Robin Riopelle is the author of Deadroads, the latest from Night Shade Books, which comes out tomorrow. I'm extremely excited to have her on the blog today, discussing a very important aspect of fantasy ... language. If done right, language can add such depth to the fantasy world and it's been a focus of many authors from Tolkien to Delaney. It also plays a key role in Riopelle's novel, so without further ado...
Valar morghulis: It’s the tagline HBO is using to sell the new season of Game of Thrones. Who knows what it means? Hands, everyone. Thanks. Yes, all men must die, that’s right.
See what I just did there? I used a fictional foreign language, and I almost immediately provided the translation. That way, you weren’t too annoyed if you didn’t know or remember what the hell those words meant (though given HBO’s relentless marketing campaign, I’d be surprised if you didn’t). If writers drop in foreign phrases without unduly pissing off the reader—particularly words from a language they’ve gone to the trouble of making up—it’s a convenient way to convey the rich complexity of a particular people.
At a bare minimum, language adds atmosphere. Taken at its deepest point, language underpins the very fabric of culture.
There’s a good reason passels of cultural theory folks* have had a whack at dissecting the role of language in the formation, development, and retention of culture. Simply put, language is culture. It’s why languages other than English** should be protected and supported, especially in places like French Canada, and among aboriginal communities. Loss of language is a precursor to loss of identity.
For writers, constructing a new language (a conlang) or weaving in an established one, allows an entry point into the values and beliefs of the people they are writing about. Imagine if the Lothlorien elves spoke English all the time, or if we never had the pleasure of hearing Daenerys mangle the dour Dothraki vocabulary. Our world would not be a richer place.
In my novel Deadroads, the main characters have a Cajun father and an Acadian mother. The French phrases and syntax that occasionally surface reflect these roots, are part and parcel of cultural identity and the characters’ sense of belonging. Lutie, the sister fostered away from her family, grew up without the language, and her inability to speak in the cadences of her brothers hampers her efforts to connect.
The use of actual non-English languages in fiction is established and not without its critics. The Guardian’s Daniel Kalder plaints that the use of untranslated foreign words is a “cheap bus ticket to bogus exoticism.” Tell that to Ernest Hemingway, or Cormac McCarthy, or Vikram Seth. Hell, tell it to Anthony Burgess and Irvine Welsh.
The omission of a non-English language would be paramount to ignoring it. Worse, to assimilating the people that speak it, to steamroll their unique words and associated culture into the mainstream tarmac.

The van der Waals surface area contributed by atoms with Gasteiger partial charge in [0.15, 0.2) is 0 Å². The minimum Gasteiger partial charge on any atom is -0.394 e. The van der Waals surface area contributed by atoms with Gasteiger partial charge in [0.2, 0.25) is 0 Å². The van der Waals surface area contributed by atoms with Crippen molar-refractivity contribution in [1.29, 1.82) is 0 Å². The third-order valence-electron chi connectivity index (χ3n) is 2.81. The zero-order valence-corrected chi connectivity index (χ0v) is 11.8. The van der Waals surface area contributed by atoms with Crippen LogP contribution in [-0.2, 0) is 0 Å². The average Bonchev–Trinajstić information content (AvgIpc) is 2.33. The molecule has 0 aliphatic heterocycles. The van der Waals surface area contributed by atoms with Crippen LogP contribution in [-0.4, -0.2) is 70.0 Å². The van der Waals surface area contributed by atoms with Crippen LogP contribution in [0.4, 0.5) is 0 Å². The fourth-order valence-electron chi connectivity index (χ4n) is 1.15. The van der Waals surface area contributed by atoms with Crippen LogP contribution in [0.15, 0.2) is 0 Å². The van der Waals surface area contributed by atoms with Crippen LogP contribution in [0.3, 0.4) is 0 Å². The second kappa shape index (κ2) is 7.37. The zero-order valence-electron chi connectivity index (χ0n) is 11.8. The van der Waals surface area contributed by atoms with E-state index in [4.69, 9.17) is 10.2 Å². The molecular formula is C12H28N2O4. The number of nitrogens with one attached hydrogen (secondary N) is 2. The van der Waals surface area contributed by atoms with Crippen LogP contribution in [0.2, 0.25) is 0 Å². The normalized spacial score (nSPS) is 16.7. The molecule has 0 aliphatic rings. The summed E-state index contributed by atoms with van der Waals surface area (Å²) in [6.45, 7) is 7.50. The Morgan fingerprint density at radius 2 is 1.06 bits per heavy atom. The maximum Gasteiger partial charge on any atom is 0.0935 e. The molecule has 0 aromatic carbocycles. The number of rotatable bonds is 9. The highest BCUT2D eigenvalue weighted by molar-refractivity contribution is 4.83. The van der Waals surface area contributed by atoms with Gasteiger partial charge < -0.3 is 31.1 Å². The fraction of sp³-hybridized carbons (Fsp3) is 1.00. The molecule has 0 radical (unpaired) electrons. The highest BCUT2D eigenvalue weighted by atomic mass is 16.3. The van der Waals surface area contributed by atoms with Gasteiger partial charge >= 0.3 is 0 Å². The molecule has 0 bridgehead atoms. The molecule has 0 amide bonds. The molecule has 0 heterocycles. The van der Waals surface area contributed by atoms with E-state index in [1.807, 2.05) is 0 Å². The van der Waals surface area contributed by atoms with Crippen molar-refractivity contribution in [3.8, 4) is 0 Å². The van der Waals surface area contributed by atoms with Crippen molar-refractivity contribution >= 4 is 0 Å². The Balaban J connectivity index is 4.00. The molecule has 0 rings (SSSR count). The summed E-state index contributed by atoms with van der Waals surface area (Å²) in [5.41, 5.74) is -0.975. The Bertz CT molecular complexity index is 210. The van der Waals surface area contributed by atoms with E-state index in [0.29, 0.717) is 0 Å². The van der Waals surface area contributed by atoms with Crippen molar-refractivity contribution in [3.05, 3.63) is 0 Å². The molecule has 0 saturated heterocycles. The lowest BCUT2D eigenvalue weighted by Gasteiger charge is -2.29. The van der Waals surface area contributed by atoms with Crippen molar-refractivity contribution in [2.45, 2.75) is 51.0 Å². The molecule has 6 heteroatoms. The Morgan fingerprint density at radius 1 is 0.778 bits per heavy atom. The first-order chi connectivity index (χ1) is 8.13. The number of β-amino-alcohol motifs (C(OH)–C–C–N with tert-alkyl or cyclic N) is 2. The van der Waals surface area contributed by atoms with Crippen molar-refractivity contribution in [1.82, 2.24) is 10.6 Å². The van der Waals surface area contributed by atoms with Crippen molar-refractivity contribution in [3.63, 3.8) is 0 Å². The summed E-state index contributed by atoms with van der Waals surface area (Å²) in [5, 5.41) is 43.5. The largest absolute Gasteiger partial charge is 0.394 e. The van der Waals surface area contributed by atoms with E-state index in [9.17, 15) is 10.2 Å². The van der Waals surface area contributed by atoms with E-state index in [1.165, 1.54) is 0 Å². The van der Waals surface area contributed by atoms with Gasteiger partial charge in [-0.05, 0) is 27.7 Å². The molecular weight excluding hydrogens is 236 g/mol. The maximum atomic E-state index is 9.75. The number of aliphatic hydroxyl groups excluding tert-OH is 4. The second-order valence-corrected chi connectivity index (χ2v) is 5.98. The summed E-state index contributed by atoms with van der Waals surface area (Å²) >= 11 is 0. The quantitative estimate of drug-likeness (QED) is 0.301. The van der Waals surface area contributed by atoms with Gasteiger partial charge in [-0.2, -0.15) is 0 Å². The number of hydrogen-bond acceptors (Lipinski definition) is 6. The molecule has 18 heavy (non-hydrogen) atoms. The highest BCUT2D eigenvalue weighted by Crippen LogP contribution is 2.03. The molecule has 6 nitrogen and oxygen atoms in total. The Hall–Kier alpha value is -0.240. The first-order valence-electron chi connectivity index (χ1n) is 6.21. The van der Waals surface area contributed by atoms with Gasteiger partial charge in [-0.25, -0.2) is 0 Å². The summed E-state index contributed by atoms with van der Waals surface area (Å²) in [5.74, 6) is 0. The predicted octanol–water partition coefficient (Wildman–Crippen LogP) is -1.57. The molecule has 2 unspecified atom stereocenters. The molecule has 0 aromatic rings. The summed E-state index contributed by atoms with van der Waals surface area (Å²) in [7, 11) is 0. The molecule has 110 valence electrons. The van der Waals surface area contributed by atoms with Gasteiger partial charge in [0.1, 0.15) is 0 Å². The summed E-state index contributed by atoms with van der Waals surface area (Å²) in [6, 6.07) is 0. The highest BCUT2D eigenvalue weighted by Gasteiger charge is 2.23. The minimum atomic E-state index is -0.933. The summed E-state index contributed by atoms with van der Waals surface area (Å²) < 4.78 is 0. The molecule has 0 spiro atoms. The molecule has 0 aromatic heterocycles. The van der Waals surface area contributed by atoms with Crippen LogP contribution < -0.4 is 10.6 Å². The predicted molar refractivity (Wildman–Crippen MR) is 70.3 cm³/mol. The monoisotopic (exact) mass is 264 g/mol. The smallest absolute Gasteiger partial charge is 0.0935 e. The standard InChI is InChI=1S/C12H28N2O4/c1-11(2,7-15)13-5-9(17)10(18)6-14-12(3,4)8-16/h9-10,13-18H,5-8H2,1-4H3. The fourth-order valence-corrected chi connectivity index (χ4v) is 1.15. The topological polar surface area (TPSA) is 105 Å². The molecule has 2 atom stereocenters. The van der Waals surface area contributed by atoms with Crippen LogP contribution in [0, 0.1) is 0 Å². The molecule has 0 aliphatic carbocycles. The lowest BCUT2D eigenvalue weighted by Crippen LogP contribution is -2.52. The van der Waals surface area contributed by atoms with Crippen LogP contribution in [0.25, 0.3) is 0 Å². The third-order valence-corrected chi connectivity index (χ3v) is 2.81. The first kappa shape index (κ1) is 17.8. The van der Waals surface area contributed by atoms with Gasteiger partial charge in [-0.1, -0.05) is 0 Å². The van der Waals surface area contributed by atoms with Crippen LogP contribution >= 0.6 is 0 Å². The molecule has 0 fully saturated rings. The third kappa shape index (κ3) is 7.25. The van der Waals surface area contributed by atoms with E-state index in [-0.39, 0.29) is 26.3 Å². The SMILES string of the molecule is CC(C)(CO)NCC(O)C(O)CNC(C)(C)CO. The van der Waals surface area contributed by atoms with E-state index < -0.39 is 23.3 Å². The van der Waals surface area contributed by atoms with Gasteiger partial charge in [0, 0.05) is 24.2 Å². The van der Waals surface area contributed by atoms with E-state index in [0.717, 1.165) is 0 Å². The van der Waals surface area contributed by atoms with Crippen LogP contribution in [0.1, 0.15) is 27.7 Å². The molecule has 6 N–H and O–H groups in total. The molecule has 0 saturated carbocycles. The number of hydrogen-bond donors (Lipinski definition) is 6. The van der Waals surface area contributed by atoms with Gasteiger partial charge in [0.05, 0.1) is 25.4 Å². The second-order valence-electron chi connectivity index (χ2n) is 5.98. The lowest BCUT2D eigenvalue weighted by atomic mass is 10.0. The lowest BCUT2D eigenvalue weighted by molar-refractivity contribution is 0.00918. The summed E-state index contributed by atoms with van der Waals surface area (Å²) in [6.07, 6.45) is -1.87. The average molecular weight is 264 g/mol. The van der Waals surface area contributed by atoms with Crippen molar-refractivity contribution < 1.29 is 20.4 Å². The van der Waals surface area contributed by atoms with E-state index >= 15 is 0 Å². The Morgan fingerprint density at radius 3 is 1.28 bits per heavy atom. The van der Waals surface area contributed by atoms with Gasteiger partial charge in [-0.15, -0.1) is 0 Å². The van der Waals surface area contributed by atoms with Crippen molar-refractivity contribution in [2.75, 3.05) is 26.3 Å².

Other critics feel that the use of a language other than English is distracting, confusing, and distancing. Unbridled, the language runs amok, destroying plot and overturning the narrative furniture. Myself, I’m pretty happy not to be spoon-fed. I don’t mind puzzling out the language when the author’s given me enough context, and my friend the Internet is usually just a click or two away anyway.
Where language goes, the rest follows. Guy Gavriel Kay is aware of this, at no time more poignantly than in his wonderful novel, Tigana, where an entire nation is dispossessed not only of its land, but of the very name of their land. They can still say the word—the title of the book—but no one not born there can hear it. Their past, their very identity, has been made less, rendered null.
It’s a terrible reality for many people(s): the aboriginal children of residential schools, beaten if they spoke their native tongue; new-arrived immigrants, desperate for their children to assimilate, losing them when they can’t speak the same language anymore. I can pin the time when French left my family: my grandfather spoke it fluently, but his wife forbade him from passing it along to the children, even going so far to Anglicize the family name.
Reclaiming language once it’s gone isn’t easy, but not writing of it at all is worse.
* Foucault, Bourdieu, Barthes, Chomsky, etc. – take your pick, they’ve all written about language and culture. A handy starting point would be the Routledge Language and Cultural Theory Reader.
** In Western culture, particularly North America, English is the dominant language and is arguably pretty robust. This in no way demeans or negates the efforts of organizations such as the Apostrophe Protection Society or every grammar nerd ever born.
Barnes and Noble: http://www.barnesandnoble.com/w/deadroads-robin-riopelle/1116852843?ean=9781597805131